Alumna Receives 2019 Tulsa Artist Fellowship

Liz Blood ’08 received a 2019 Tulsa Artist Fellowship in Tulsa, OK, in January. Blood works as a freelance writer and an adjunct faculty member at Oklahoma City University’s Red Earth MFA program, where she teaches creative writing. She is also a 2018-2019 Oklahoma Art Writing and Curatorial Fellow and recently completed an interdisciplinary humanities research seminar at the University of Tulsa in Fall 2018. Originally from Oklahoma City, Blood earned an English degree with an emphasis in Creative Writing from Westminster. She received her Master of Fine Arts in Creative Writing from Vermont College of Fine Arts in Montpelier, VT, in 2012. 

Keep reading to learn more about Blood’s professional life, her favorite Westminster memories, and what she does when she isn’t writing or teaching.

Please describe a typical day on the job for you. The thing I love about freelancing and having the Tulsa Artist Fellowship is that the days aren’t typical. But I do keep regular “office hours” writing or researching. I have one major client who hires me to write an arts and culture newsletter in Tulsa. If I’m spending most of the day working for them, that could mean visiting an art exhibition or artist’s studio, interviewing a musician, going to a concert, or trying a new restaurant. Other days, I spend time writing or revising my own personal work and projects.

Blood is pictured here at Oklahoma City University’s Red Earth MFA in Writing Faculty Reading.

What organizations outside of work are you involved in? I edit “Ekphrasis,” a column at Art Focus Oklahoma, found here in which I pair an Oklahoma visual artist with an Okie poet who responds to the visual work in verse. I started this column in the summer of 2014 and have published one in every issue since. I also serve as a contributing editor for Awst Press, a small, independent publishing house based in Austin whose mission is to promote diverse voices. For them, I help organize an annual essay and interview series and occasionally work book and press fairs.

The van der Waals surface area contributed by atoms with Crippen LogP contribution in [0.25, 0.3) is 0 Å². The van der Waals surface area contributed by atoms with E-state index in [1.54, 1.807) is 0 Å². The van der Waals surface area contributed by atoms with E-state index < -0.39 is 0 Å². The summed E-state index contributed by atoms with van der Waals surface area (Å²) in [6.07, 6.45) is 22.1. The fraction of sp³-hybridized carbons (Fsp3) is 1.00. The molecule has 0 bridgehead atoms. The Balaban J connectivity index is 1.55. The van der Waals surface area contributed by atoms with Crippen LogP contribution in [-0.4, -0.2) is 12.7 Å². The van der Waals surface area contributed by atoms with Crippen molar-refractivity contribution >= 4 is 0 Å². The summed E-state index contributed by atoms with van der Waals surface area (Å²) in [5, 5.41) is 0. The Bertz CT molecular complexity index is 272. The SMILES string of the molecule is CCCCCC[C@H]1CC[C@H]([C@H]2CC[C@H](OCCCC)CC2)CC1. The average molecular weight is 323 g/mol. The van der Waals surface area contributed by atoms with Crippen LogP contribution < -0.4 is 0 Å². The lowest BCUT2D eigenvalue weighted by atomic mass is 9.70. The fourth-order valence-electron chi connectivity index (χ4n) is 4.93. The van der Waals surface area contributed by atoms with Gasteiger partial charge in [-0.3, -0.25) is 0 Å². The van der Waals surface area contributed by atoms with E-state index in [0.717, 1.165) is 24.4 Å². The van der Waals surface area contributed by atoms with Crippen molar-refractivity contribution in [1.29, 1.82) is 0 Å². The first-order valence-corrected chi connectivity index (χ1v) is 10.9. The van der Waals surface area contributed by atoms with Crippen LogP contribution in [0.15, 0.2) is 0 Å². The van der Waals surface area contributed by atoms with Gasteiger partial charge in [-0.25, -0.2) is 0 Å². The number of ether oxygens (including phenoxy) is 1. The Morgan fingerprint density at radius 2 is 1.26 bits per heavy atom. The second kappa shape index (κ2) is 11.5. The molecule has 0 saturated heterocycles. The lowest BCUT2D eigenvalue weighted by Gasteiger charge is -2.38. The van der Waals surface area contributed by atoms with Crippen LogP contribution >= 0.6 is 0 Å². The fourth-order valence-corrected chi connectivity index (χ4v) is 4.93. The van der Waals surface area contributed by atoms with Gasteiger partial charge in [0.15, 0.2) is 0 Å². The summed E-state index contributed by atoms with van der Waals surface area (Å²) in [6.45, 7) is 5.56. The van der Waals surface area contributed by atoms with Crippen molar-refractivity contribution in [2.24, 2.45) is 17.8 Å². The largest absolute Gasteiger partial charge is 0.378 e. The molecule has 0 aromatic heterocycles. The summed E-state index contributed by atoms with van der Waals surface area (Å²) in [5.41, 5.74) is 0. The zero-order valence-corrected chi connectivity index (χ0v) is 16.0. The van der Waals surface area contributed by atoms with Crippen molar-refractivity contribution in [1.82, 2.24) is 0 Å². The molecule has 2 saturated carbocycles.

How did your Westminster education help you find your purpose? Having an advisor (Dr. Collins!) and English professors who took seriously the business of writing and treated it as a profession like any other made me see that making it was possible. I also internalized the idea of being a “lifelong learner,” which was repeated at almost every turn at Westminster —something for which I’m very grateful. Advice and lessons from Dr. Collins, Dr. Zade, Dr. Perry, and Dr. Adams guide me to this day.

What is your favorite Westminster memory? The time I had access to the all-student email list because I was president of Sigma Tau Delta, the English honor society. We hosted readings, and attendance was often low. To get our little club more attention, I sent out an email with the subject line “***STD ALERT***” and in the body of the email cordially invited all students to the Sigma Tau Delta (STD) reading that week. It worked.

Which of your achievements are you most proud of? I’m most proud of my personal relationships with friends, family, and my husband. I don’t know who I’d be or where I’d be without them.

Would you recommend Westminster to prospective college students? So long as Westminster is dedicated to giving its students a liberal arts education, yes! I loved the small, beautiful campus and the small classes. I appreciated the attention from professors and their accessibility. I received a well-rounded education because of the liberal arts emphasis. Not only did I take classes in English, but in chemistry (ouch), anthropology, marketing, and religion. And I appreciated having all different kinds of students to learn from in my classes: international students, students from rural areas, and those big city St. Louis folk.

Spouse’s name and occupation: Will Eagleton ’08 ΣΧ, Sourcing and Procurement Manager at Helmerich & Payne.

Favorite Westminster faculty member? An impossible choice! I loved having classes with Dr. Wayne Zade (on poetry and beatniks), Dr. David Collins (on creative nonfiction and writers in Paris), Dr. Theresa Adams (on expository writing and detective & crime fiction), Dr. Bill Young (on world religions and Native American spirituality).  

Favorite spot on campus? Outside: The Hill. Inside: the Mac lab in the library. 

Last book you read, or a book you would recommend to others? There There by Tommy Orange is the last novel I read, and I’d definitely recommend it. My favorite novel of all time, so far, is The Heart is a Lonely Hunter by Carson McCullers. As for poetry and nonfiction, there are too many to name. 

Do you have a favorite quote? “There never was a war that was not inward.” — Marianne Moore, from her poem “In Distrust of Merits.”  

Favorite movie/TV show? Schitt’s Creek on Netflix! Also True Detective, season one; Crashing; High Maintenance; Westworld; and South Park circa 2004-2008, when I was at Westmo.

What do you do in your free time? I rock climb, read, watch TV, cook, go look at art or listen to live music, spend time with friends, travel, pat my dog on the head, and nap. 

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